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Exp Neurol. 1999 May;157(1):211-21.

Inhibition of Alzheimer's beta-amyloid induced vasoactivity and proinflammatory response in microglia by a cGMP-dependent mechanism.

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The Roskamp Institute, University of South Florida, 3515 East Fletcher Avenue, Tampa, Florida 33613, USA.


beta-amyloid (Abeta) peptides are the major protein components of senile plaques in Alzheimer's disease (AD) brains. Vascular damage and reactive gliosis are found colocalized with amyloid deposits in AD brains, suggesting that the vasculature may be a clinically significant site of AD pathology. Our results show that freshly solubilized Abeta1-40 enhances the vasoconstriction induced by endothelin-1 (ET-1) and increases resistance to relaxation triggered by nitric oxide (NO), suggesting that Abeta may oppose the NO/cGMP pathway. Using specific inhibitors and activators of the NO/cGMP pathway, we show that Abeta vasoactivity is not due to a modulation of nitric oxide synthase (NOS) or soluble guanylyl cyclase (sGC). However, we find that a selective cGMP phosphodiesterase (cGMP-PDE) inhibitor (dipyridamole) is able to interactively block the enhanced vasoconstriction as well as the opposition to relaxation induced by Abeta, suggesting that Abeta could effect the activity of this enzyme. Cyclic GMP levels, but not cAMP concentrations, are reduced after Abeta treatment of rat aortic rings, further substantiating this hypothesis. Moreover, in examination of this pathway in another cell type pertinent to AD, we find that Abeta induces a proinflammatory response in microglia as evidenced by increased leukotriene B4 release. We show that both dipyridamole and compounds which increase cGMP levels prevent Abeta-induced microglial inflammation. Our results suggest that therapeutic intervention aimed at reduction of microglial-mediated inflammation via inhibition of cGMP-PDE or elevation of cGMP may be beneficial in the treatment of AD.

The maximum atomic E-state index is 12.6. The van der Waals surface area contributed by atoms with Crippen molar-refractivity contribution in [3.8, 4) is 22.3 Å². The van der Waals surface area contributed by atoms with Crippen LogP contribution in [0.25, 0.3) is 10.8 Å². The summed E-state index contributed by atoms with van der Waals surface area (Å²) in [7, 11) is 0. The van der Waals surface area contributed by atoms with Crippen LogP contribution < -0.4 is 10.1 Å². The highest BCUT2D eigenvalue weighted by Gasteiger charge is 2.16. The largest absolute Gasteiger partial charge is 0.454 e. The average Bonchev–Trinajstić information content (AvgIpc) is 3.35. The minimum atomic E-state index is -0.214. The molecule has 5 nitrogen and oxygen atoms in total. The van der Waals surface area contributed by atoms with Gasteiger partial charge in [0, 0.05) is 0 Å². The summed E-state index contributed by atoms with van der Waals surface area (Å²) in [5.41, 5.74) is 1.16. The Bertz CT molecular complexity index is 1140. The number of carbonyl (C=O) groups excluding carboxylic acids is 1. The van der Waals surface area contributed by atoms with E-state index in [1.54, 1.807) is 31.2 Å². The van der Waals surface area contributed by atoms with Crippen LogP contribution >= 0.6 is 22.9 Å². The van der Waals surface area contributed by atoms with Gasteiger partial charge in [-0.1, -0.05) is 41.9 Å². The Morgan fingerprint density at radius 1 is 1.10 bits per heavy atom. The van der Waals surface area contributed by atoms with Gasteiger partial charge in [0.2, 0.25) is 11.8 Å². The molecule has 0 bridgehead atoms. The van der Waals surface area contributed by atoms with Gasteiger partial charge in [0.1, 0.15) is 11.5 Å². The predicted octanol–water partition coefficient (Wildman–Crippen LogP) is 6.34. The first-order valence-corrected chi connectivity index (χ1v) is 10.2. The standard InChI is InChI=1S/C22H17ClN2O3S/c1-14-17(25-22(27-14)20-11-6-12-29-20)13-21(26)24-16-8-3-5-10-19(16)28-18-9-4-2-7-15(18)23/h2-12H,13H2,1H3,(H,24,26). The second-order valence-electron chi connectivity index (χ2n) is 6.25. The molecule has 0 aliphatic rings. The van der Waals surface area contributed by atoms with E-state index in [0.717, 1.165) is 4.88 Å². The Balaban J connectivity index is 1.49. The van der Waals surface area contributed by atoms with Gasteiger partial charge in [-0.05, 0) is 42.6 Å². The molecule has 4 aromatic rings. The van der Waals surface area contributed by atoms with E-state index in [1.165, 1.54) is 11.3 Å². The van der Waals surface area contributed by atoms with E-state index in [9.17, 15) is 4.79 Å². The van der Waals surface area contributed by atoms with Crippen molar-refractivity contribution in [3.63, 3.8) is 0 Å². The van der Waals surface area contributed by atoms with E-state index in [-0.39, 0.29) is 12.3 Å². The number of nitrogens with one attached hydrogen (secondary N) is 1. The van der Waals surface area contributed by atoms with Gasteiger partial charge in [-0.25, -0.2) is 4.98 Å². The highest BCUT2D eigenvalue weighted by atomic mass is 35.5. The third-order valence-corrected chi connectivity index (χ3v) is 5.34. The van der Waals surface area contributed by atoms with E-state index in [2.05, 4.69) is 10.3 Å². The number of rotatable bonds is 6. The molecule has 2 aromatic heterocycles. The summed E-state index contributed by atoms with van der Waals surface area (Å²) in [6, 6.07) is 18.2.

[Indexed for MEDLINE]

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